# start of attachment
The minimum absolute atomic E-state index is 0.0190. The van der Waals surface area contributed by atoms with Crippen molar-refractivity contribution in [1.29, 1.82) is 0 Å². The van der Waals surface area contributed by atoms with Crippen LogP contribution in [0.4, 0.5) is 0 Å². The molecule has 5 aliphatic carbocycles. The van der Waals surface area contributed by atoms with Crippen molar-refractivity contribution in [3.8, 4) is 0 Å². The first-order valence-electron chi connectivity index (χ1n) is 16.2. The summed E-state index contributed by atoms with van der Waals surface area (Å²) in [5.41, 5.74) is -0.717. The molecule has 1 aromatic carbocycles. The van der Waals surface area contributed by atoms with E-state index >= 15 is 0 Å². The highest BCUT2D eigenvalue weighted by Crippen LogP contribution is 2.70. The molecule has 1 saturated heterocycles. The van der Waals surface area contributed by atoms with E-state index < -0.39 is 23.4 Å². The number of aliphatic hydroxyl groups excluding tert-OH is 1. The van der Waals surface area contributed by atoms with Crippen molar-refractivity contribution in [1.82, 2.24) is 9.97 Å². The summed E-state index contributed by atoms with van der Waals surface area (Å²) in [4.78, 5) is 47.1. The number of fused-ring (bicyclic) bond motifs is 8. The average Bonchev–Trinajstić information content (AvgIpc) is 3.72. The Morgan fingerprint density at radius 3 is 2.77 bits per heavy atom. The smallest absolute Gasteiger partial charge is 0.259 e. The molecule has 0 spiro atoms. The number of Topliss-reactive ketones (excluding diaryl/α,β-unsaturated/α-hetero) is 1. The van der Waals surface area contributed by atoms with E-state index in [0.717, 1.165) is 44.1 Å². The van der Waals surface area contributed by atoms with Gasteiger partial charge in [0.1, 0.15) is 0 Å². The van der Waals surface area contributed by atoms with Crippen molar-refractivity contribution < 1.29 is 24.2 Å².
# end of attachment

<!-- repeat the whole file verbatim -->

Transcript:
The minimum absolute atomic E-state index is 0.0190. The van der Waals surface area contributed by atoms with Crippen molar-refractivity contribution in [1.29, 1.82) is 0 Å². The van der Waals surface area contributed by atoms with Crippen LogP contribution in [0.4, 0.5) is 0 Å². The molecule has 5 aliphatic carbocycles. The van der Waals surface area contributed by atoms with Crippen molar-refractivity contribution in [3.8, 4) is 0 Å². The first-order valence-electron chi connectivity index (χ1n) is 16.2. The summed E-state index contributed by atoms with van der Waals surface area (Å²) in [5.41, 5.74) is -0.717. The molecule has 1 aromatic carbocycles. The van der Waals surface area contributed by atoms with E-state index >= 15 is 0 Å². The highest BCUT2D eigenvalue weighted by Crippen LogP contribution is 2.70. The molecule has 1 saturated heterocycles. The van der Waals surface area contributed by atoms with E-state index < -0.39 is 23.4 Å². The number of aliphatic hydroxyl groups excluding tert-OH is 1. The van der Waals surface area contributed by atoms with Crippen molar-refractivity contribution in [1.82, 2.24) is 9.97 Å². The summed E-state index contributed by atoms with van der Waals surface area (Å²) in [4.78, 5) is 47.1. The number of fused-ring (bicyclic) bond motifs is 8. The average Bonchev–Trinajstić information content (AvgIpc) is 3.72. The Morgan fingerprint density at radius 3 is 2.77 bits per heavy atom. The smallest absolute Gasteiger partial charge is 0.259 e. The molecule has 0 spiro atoms. The number of Topliss-reactive ketones (excluding diaryl/α,β-unsaturated/α-hetero) is 1. The van der Waals surface area contributed by atoms with E-state index in [0.717, 1.165) is 44.1 Å². The van der Waals surface area contributed by atoms with Gasteiger partial charge in [0.1, 0.15) is 0 Å². The van der Waals surface area contributed by atoms with Crippen molar-refractivity contribution < 1.29 is 24.2 Å².